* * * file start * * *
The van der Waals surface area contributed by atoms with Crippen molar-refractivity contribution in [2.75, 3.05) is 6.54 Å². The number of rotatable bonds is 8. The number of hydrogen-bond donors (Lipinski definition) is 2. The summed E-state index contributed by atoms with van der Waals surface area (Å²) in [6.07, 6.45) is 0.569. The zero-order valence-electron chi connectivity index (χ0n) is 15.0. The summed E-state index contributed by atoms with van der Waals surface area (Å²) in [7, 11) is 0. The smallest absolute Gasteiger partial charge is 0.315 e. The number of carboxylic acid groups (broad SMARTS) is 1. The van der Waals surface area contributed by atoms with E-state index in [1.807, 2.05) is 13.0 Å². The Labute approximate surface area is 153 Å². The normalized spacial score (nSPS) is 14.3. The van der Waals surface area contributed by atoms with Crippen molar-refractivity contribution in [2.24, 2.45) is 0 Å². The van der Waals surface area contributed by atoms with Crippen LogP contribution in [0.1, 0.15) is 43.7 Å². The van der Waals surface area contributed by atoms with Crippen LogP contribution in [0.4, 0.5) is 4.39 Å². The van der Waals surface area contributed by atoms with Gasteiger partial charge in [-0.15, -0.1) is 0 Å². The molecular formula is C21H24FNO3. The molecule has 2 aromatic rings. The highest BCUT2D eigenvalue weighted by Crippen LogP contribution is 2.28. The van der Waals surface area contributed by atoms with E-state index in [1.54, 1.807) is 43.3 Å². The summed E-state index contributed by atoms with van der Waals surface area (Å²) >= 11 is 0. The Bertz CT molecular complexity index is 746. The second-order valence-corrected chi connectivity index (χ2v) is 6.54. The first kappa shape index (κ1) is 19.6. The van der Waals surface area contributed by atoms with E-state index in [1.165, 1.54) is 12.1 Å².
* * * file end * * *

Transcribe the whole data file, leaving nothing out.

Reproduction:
The van der Waals surface area contributed by atoms with Crippen molar-refractivity contribution in [2.75, 3.05) is 6.54 Å². The number of rotatable bonds is 8. The number of hydrogen-bond donors (Lipinski definition) is 2. The summed E-state index contributed by atoms with van der Waals surface area (Å²) in [6.07, 6.45) is 0.569. The zero-order valence-electron chi connectivity index (χ0n) is 15.0. The summed E-state index contributed by atoms with van der Waals surface area (Å²) in [7, 11) is 0. The smallest absolute Gasteiger partial charge is 0.315 e. The number of carboxylic acid groups (broad SMARTS) is 1. The van der Waals surface area contributed by atoms with E-state index in [1.807, 2.05) is 13.0 Å². The Labute approximate surface area is 153 Å². The normalized spacial score (nSPS) is 14.3. The van der Waals surface area contributed by atoms with Crippen molar-refractivity contribution in [2.24, 2.45) is 0 Å². The van der Waals surface area contributed by atoms with Crippen LogP contribution in [0.1, 0.15) is 43.7 Å². The van der Waals surface area contributed by atoms with Crippen LogP contribution in [0.4, 0.5) is 4.39 Å². The van der Waals surface area contributed by atoms with Gasteiger partial charge in [-0.15, -0.1) is 0 Å². The molecular formula is C21H24FNO3. The molecule has 2 aromatic rings. The highest BCUT2D eigenvalue weighted by Crippen LogP contribution is 2.28. The van der Waals surface area contributed by atoms with E-state index in [1.54, 1.807) is 43.3 Å². The summed E-state index contributed by atoms with van der Waals surface area (Å²) >= 11 is 0. The Bertz CT molecular complexity index is 746. The second-order valence-corrected chi connectivity index (χ2v) is 6.54. The first kappa shape index (κ1) is 19.6. The van der Waals surface area contributed by atoms with E-state index in [1.165, 1.54) is 12.1 Å².